Twelve years ago, Washington voters said yes to amending the Constitution of Washington State to change the threshold for passage of school levies from three-fifths (60%+) to a simple majority, the only true majority there is.
The passage of this amendment was a big win for majority rule, one of the bedrock principles of democracy. However, the amendment did not extend to bonds, and as a consequence, school districts’ efforts to secure financing for new or improved buildings must always receive a three-fifths vote of approval in an election with a minimum turnout of forty percent… the so-called sixty/forty (60/40) rule.
The sixty/forty rule has been getting in the way of Washington’s adherence with another often-cited, vitally important provision of the Constitution… the preamble of Article IX, which clearly states that it shall be the paramount duty of the state to amply provide for the education of all youth within in its borders.
Time and again, school districts in Washington have seen bond propositions go down to defeat despite earning robust, healthy majorities.
And that’s because, thanks to the sixty/forty rule, 59% just isn’t enough to pass a bond. The sixty/forty rule undemocratically puts a submajority in charge of the outcome, which would be unthinkable in electoral politics. (When a candidate gets 59% of the vote, that’s considered to be a landslide, an epic win.)
Majorities of voters are sufficient to elect candidates, pass school levies, and decide statewide ballot measures, including constitutional amendments. Yet bond propositions for schools remain subject to a higher threshold.
This needs to change.
Happily, the Legislature is currently considering a constitutional amendment that would do away with the sixty/forty rule for school bonds. Requested by the Superintendent of Public Instruction, Chris Reykdal, the amendment has been introduced in the House as HJR 4203 and in the Senate as SJR 8201.
This past week, students from the Bethel School District showed up to explain to legislators why passing this amendment is imperative, winning the admiration and applause of the editorial board of the Tacoma News Tribune:
Last year, twenty-eight school bonds around the state failed, even though all but four had more than fifty percent support.
In Tuesday’s election, school bonds in Clark, Snohomish and Skagit counties were falling short despite winning a majority.
Of all the arguments against the supermajority we’ve heard, none can top the Bethel students who testified before a legislative committee Thursday. The teens eloquently called for a return to a simple-majority rule for school bonds, which was part of Washington’s original Constitution ratified one hundred and thirty years ago.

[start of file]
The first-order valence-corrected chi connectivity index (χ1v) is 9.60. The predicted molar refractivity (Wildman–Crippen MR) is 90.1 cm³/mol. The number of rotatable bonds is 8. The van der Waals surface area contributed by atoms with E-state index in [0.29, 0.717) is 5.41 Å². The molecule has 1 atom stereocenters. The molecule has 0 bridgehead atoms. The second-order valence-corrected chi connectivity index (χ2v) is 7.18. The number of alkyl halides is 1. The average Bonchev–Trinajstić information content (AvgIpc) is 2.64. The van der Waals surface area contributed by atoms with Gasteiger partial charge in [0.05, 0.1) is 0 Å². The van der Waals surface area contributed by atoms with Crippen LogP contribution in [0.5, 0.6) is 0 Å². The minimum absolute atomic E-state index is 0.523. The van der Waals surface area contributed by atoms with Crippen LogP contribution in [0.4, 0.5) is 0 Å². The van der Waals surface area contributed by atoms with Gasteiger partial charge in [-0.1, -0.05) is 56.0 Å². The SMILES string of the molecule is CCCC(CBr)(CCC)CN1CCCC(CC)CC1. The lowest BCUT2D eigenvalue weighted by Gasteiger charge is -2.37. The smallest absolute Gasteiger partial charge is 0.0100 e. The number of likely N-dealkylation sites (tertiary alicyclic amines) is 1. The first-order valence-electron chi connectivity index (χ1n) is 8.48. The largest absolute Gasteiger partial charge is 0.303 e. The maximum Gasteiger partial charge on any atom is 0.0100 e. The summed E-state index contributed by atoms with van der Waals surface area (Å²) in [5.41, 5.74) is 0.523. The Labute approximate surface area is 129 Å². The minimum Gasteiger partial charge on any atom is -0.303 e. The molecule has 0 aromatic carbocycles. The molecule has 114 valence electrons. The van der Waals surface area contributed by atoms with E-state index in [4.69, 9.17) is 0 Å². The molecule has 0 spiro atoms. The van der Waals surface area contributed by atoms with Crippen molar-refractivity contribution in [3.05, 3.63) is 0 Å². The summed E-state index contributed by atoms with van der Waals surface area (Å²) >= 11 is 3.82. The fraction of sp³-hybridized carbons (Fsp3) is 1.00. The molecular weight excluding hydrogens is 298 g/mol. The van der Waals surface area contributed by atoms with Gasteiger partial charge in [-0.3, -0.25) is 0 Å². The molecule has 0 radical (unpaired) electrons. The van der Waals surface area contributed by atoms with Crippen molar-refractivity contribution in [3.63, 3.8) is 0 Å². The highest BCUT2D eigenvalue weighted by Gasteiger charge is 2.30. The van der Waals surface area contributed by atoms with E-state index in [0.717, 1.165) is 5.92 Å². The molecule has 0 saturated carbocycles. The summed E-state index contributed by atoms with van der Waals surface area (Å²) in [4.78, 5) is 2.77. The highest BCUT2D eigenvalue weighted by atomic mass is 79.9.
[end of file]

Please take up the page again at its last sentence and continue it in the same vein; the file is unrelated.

Allowing 41 percent of voters to stand in the way of safe, healthy and educationally competitive campuses is undemocratic, they said.
“In our government classes they teach us in high school, they call it the tyranny of the minority,” Sam Lafferty, a student at Graham-Kapowsin High School, told the House Education Committee.
Bravo, Sam. Bravo! You and your peers clearly understand the arguments that Hamilton and Madison were trying to convey in the The Federalist.
You get it: in a democracy, decisions should be made by the many, not a few.
It’s truly a shame that Tim Eyman and the Washington Policy Center don’t get it. They remain obsessed with sabotaging majority rule in our state.
Our founders would be shaking their heads at their behavior.
In 1889, when a convention of mostly Republican men was drafting the document that would ultimately become the Constitution of the State of Washington, they faced a decision: what should be the threshold for passage of bills in the House and Senate? After thinking the matter over and deliberating at length, they concluded that the only sensible threshold was a majority of each chamber.
So they wrote what became Article II, Section 22, which states:
SECTION 22. PASSAGE OF BILLS. No bill shall become a law unless on its final passage the vote be taken by yeas and nays, the names of the members voting for and against the same be entered on the journal of each house, and a majority of the members elected to each house be recorded thereon as voting in its favor.
At the time Washington became a state, there was no sixty/forty rule for bond propositions in the Constitution. That was added decades later. Now, we have an opportunity to undo that mistake and allow majority rule to govern the fate of our school bonds. This must become a bipartisan priority in the Legislature.